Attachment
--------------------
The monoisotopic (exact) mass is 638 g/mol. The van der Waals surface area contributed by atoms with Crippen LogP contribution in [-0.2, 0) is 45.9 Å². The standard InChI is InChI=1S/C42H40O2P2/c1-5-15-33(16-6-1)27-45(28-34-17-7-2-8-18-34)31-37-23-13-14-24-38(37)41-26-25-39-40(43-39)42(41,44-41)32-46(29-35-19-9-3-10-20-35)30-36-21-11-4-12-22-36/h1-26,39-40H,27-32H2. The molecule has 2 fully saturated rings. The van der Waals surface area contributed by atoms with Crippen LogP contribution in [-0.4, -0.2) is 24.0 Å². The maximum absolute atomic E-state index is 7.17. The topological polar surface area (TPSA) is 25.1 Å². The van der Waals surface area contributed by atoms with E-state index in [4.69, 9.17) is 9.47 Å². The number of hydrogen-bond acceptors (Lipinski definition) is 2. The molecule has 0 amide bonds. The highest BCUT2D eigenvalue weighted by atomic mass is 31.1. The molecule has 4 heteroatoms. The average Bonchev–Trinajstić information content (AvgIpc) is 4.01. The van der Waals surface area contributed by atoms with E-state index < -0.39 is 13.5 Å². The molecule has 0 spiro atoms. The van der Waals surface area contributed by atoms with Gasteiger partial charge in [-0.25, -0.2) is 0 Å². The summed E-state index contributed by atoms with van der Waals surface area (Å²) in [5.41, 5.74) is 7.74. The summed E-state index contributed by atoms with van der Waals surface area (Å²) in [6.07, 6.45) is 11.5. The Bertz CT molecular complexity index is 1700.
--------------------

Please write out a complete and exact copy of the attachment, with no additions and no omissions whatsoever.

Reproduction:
The monoisotopic (exact) mass is 638 g/mol. The van der Waals surface area contributed by atoms with Crippen LogP contribution in [-0.2, 0) is 45.9 Å². The standard InChI is InChI=1S/C42H40O2P2/c1-5-15-33(16-6-1)27-45(28-34-17-7-2-8-18-34)31-37-23-13-14-24-38(37)41-26-25-39-40(43-39)42(41,44-41)32-46(29-35-19-9-3-10-20-35)30-36-21-11-4-12-22-36/h1-26,39-40H,27-32H2. The molecule has 2 fully saturated rings. The van der Waals surface area contributed by atoms with Crippen LogP contribution in [-0.4, -0.2) is 24.0 Å². The maximum absolute atomic E-state index is 7.17. The topological polar surface area (TPSA) is 25.1 Å². The van der Waals surface area contributed by atoms with E-state index in [4.69, 9.17) is 9.47 Å². The number of hydrogen-bond acceptors (Lipinski definition) is 2. The molecule has 0 amide bonds. The highest BCUT2D eigenvalue weighted by atomic mass is 31.1. The molecule has 4 heteroatoms. The average Bonchev–Trinajstić information content (AvgIpc) is 4.01. The van der Waals surface area contributed by atoms with E-state index < -0.39 is 13.5 Å². The molecule has 0 spiro atoms. The van der Waals surface area contributed by atoms with Gasteiger partial charge in [-0.25, -0.2) is 0 Å². The summed E-state index contributed by atoms with van der Waals surface area (Å²) in [5.41, 5.74) is 7.74. The summed E-state index contributed by atoms with van der Waals surface area (Å²) in [6.07, 6.45) is 11.5. The Bertz CT molecular complexity index is 1700.